Ouija boards are a controversial topic, and not just among ghost hunters. Many people ask me about Ouija boards, and if I believe in them. Others warn me about demons and divination tools of all kinds, but especially Ouija boards.
If someone is having problems with demons, we refer him or her to John Zaffis. He’s the very best in the demonology field.
However, demons (or malicious entities, no matter what you call them) aren’t the only reason I don’t use or permit Ouija boards at my own investigations.
For me, credibility is a huge issue. If a research tool can’t be trusted, I prefer not to use it.
We know that spirits can lie and — with a Ouija board and many other divinatory tools — it’s difficult to sort the truth from very clever lies.
Also, when someone is using any device like a Ouija board (such as an upside-down glass on a table), it’s difficult to tell if someone is pushing the glass, platen, or indicator. In most cases, the person influencing the motion doesn’t realize he (or she) is doing that. To an onlooker, the unintended manipulation can be far more obvious.
Independently, I’ve had convincing experiences with Ouija boards. I have no doubt that they can provide valid and predictive answers to questions.
However, people are vulnerable when they think they’re talking to a loved one or a lofty “spirit guide.” It’s too easy for a prankster (human or spirit) to have fun at the expense of a beginner.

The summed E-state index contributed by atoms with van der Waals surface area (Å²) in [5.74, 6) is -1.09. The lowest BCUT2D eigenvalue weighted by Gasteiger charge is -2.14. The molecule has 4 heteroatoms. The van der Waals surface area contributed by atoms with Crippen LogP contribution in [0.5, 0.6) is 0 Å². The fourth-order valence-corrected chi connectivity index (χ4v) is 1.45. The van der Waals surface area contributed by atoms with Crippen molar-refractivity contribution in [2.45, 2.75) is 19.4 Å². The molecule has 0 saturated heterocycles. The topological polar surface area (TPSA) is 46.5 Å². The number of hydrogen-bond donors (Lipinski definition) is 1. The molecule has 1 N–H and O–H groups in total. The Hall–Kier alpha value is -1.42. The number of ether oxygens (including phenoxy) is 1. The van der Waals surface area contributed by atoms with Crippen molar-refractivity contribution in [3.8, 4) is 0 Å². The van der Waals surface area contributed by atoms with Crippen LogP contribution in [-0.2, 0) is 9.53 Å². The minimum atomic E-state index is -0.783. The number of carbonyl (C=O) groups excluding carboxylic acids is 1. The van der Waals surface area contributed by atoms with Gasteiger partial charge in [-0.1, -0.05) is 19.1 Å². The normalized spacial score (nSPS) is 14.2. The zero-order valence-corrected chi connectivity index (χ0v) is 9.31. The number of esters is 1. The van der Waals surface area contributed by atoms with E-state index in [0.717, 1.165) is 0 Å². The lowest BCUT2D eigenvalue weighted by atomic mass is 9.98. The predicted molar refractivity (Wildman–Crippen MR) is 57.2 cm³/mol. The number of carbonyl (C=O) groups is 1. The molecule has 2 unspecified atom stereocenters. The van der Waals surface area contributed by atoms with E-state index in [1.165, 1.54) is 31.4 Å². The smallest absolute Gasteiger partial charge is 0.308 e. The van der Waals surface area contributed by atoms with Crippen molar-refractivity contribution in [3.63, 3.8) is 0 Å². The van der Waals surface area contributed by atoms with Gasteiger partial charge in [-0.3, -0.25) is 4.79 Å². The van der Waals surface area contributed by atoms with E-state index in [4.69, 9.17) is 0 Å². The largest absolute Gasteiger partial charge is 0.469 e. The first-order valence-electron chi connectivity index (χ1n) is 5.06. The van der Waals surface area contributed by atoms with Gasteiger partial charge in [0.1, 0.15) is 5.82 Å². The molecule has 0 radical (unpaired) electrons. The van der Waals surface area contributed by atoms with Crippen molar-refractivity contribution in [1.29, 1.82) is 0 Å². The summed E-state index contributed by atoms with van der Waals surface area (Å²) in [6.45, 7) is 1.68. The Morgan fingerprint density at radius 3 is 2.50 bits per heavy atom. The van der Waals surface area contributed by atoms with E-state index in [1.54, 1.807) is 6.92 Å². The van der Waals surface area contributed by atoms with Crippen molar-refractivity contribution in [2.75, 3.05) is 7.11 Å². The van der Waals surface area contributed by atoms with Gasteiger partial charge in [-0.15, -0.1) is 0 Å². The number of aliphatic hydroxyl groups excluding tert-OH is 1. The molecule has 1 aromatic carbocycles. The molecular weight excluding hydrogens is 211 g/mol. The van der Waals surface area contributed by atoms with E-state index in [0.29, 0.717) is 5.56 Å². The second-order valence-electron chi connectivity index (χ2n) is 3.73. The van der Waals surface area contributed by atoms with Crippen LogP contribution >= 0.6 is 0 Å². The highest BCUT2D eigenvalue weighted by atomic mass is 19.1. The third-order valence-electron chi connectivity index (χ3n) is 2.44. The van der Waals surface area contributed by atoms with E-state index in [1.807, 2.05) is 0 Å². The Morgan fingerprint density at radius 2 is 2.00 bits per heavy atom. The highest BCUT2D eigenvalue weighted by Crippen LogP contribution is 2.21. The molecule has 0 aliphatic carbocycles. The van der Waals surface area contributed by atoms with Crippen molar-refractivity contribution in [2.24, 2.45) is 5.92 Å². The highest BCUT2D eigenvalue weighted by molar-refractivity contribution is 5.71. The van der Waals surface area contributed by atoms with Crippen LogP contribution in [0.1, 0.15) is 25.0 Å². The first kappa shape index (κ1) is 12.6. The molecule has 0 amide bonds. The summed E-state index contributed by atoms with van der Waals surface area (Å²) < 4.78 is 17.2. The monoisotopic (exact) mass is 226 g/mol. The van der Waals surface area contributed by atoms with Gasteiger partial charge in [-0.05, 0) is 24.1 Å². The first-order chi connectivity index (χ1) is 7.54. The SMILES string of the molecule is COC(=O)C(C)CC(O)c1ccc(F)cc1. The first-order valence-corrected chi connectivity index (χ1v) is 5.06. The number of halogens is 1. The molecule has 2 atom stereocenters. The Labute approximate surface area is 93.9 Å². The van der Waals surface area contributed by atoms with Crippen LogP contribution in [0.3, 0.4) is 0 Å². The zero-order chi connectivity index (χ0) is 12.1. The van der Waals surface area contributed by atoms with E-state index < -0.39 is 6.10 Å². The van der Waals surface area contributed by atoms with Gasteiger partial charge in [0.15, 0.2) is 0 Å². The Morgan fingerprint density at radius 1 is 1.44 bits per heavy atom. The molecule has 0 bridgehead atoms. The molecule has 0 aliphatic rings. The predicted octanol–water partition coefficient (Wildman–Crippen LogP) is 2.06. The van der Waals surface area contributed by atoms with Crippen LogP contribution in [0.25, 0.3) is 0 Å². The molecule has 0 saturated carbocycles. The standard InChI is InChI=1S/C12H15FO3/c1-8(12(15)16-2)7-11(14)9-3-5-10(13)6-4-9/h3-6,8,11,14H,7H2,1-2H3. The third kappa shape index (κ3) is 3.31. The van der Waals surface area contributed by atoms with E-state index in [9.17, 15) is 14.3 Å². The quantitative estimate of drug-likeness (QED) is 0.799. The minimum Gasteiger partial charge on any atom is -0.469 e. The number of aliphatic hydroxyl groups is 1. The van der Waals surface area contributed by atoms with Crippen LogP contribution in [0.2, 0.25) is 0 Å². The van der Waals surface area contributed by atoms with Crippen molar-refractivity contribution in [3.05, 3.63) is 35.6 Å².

In addition, I’ve seen researchers actually lose locational advantages by relying on divinatory tools during ghost hunts. It’s like using a mobile phone to talk to someone who’s standing next to you. It’s silly, at best.
For a variety of reasons, including recent, increased reports about demonic attacks and malicious entities, I no longer recommend using Ouija boards during ghost investigations.
Here’s the late Father Andrew Calder explaining some of the issues. I knew Andy and still have the greatest respect for the work he did while he was among us. He had far more experience with demonic energy than most people I know.
In the following videos about the dangers of paranormal research — including Ouija boards — Father Andy’s advice is credible and something to pay attention to.